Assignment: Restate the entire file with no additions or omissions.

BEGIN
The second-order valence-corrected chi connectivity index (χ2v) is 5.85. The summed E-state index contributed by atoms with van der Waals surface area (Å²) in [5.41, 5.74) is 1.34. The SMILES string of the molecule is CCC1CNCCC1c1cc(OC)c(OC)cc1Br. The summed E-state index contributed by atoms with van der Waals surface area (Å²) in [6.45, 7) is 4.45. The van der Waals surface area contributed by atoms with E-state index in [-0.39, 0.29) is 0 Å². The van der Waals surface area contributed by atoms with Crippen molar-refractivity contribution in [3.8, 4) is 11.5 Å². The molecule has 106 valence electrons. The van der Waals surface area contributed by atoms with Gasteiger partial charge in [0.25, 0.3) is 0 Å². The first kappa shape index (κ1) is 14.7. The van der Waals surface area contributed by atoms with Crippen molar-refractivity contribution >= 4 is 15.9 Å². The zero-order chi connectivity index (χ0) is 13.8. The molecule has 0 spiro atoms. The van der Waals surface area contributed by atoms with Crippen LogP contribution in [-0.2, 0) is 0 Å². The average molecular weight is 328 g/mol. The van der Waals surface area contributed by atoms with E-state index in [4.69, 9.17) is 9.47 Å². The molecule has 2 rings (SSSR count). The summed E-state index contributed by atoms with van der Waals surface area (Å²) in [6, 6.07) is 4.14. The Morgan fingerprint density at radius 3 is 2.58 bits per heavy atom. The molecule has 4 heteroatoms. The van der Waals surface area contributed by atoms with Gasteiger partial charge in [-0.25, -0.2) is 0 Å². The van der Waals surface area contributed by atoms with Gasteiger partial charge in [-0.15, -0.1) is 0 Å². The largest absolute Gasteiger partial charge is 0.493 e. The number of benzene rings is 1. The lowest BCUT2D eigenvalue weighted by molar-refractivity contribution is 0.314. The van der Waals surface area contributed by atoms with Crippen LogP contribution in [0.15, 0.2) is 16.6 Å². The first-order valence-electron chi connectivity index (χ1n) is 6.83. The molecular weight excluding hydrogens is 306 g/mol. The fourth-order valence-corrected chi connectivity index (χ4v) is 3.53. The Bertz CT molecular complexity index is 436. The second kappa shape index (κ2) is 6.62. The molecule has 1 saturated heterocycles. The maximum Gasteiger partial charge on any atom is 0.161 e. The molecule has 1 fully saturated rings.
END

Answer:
The second-order valence-corrected chi connectivity index (χ2v) is 5.85. The summed E-state index contributed by atoms with van der Waals surface area (Å²) in [5.41, 5.74) is 1.34. The SMILES string of the molecule is CCC1CNCCC1c1cc(OC)c(OC)cc1Br. The summed E-state index contributed by atoms with van der Waals surface area (Å²) in [6.45, 7) is 4.45. The van der Waals surface area contributed by atoms with E-state index in [-0.39, 0.29) is 0 Å². The van der Waals surface area contributed by atoms with Crippen molar-refractivity contribution in [3.8, 4) is 11.5 Å². The molecule has 106 valence electrons. The van der Waals surface area contributed by atoms with Gasteiger partial charge in [0.25, 0.3) is 0 Å². The first kappa shape index (κ1) is 14.7. The van der Waals surface area contributed by atoms with Crippen molar-refractivity contribution >= 4 is 15.9 Å². The zero-order chi connectivity index (χ0) is 13.8. The molecule has 0 spiro atoms. The van der Waals surface area contributed by atoms with Crippen LogP contribution in [-0.2, 0) is 0 Å². The average molecular weight is 328 g/mol. The van der Waals surface area contributed by atoms with E-state index in [4.69, 9.17) is 9.47 Å². The molecule has 2 rings (SSSR count). The summed E-state index contributed by atoms with van der Waals surface area (Å²) in [6, 6.07) is 4.14. The Morgan fingerprint density at radius 3 is 2.58 bits per heavy atom. The molecule has 4 heteroatoms. The van der Waals surface area contributed by atoms with Gasteiger partial charge in [-0.25, -0.2) is 0 Å². The van der Waals surface area contributed by atoms with Gasteiger partial charge in [-0.15, -0.1) is 0 Å². The largest absolute Gasteiger partial charge is 0.493 e. The number of benzene rings is 1. The lowest BCUT2D eigenvalue weighted by molar-refractivity contribution is 0.314. The van der Waals surface area contributed by atoms with Crippen LogP contribution in [0.15, 0.2) is 16.6 Å². The first-order valence-electron chi connectivity index (χ1n) is 6.83. The molecular weight excluding hydrogens is 306 g/mol. The fourth-order valence-corrected chi connectivity index (χ4v) is 3.53. The Bertz CT molecular complexity index is 436. The second kappa shape index (κ2) is 6.62. The molecule has 1 saturated heterocycles. The maximum Gasteiger partial charge on any atom is 0.161 e. The molecule has 1 fully saturated rings.